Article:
It may be asked what all this has to do with science. Well, a good deal; or, if not with science, at least with the want of it. What are the schools of the country doing, let us ask, that the Post-Office should have to step in to save the free and enlightened citizens of this republic from the consequences of their own ignorance and folly? The object of popular education, we make bold to say, ought to be to give the people sense; yet here we have indisputable evidence that large masses of our population don't know enough to protect themselves against the most barefaced forms of imposture. The intellectual quality most largely developed in certain extensive regions of society would seem to be credulity. How does this fact tally with our supposed educational progress? Evidently we are here face to face with a question which should come home very directly to all who are interested in public education; and we would respectfully ask teachers and trustees to consider whether, through the schools, something might not be done to diminish an evil which really has assumed very large proportions. Let private education pursue what ends it will; but public or state education, we hold, should aim, above all, at the production of good and efficient citizens. But a man is not an efficient citizen who is so grossly credulous as the majority of those who fall a prey to the advertising quack or confidence-man. A part, and no mean part, of the exercises of every school should consist of the imparting to the pupils of sound practical precepts bearing on civil and social life. We want to develop common sense in the young; we want to give the boys a manly bearing and manly ideas; we want to qualify the girls to act with sound judgment and right womanly feeling in the several positions in life they may be called upon to fill. We want to show that the lust of wealth is a poor motive for any man's or woman's chief activity. Bat how is all this to be done? The mere teaching of arithmetic, geography, and grammar will not do it. It can best be done, as it seems to us, by a scientific, that is to say, a rational exposition, on the one hand, of the principles which go to produce the dignity, security, and happiness both of nations and of individuals; and, on the other, of the causes which lead to national decay and individual misery. In connection with such a course of lessons as we have now in view, it would be well to glance at some of the methods by which dishonest men prey upon society, and, by way of illustration, we can hardly imagine anything more serviceable than an analysis of the advertisements and circulars of some of the "frauds" operated through the post-office. The children who heard these things exposed would carry home the information to their parents; and the net result in many cases would be an enlargement of the common sense of the household, and the saving of a good many dollars of hard-earned money. It may perhaps be objected that ill-disposed boys would thus learn tricks that they might afterward attempt to practice. The same risk, however, attends every exposure, in the press or elsewhere, of vice or crime; and we think that an honest teacher could hardly fail to present the subject in a manner that would leave a large balance of good effect.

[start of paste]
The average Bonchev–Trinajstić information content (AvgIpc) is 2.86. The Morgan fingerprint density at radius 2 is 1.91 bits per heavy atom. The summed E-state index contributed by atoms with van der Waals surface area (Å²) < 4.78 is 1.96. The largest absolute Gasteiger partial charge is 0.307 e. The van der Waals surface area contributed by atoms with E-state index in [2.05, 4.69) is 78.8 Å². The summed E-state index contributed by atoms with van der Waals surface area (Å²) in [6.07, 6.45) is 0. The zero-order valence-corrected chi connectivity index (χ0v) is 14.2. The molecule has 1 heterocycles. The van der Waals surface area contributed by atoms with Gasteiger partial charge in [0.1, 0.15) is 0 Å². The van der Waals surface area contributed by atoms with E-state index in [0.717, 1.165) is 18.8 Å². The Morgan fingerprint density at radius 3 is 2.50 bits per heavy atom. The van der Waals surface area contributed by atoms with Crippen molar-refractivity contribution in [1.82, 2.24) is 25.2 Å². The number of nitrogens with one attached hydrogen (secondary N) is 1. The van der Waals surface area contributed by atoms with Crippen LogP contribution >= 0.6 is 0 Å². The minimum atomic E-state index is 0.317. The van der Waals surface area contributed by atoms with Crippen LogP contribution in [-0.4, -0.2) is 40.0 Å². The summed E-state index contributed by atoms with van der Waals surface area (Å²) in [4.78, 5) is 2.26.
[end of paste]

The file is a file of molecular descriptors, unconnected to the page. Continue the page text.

If there is anything that schools maintained by the State might be expected to do, it is to inculcate respect for the State, and in general to develop a sense of the debt which each individual owes to the society of which he forms a part. Nothing is easier to show than the entire dependence of the individual upon society for all that makes life worth living; and it ought not to be impossible to draw out certain feelings of regard and devotion toward the organism in which and through which alone individual life rises to any true worth or dignity. It can be shown that, just as the family, in the first place, educates the individual by taming his selfishness and developing his sympathies, so the State or community educates the family by widening its interests, multiplying its activities, and calling into existence those thousand differentiations, complications, and refinements of thought and feeling which distinguish civilized man from the savage. Were these lines of thought properly worked out, we believe they would be found to furnish the basis for an almost religious sense of duty to the State; and would certainly set in a strong light the odiousness of such treason to it as is involved in private fraud and in public corruption.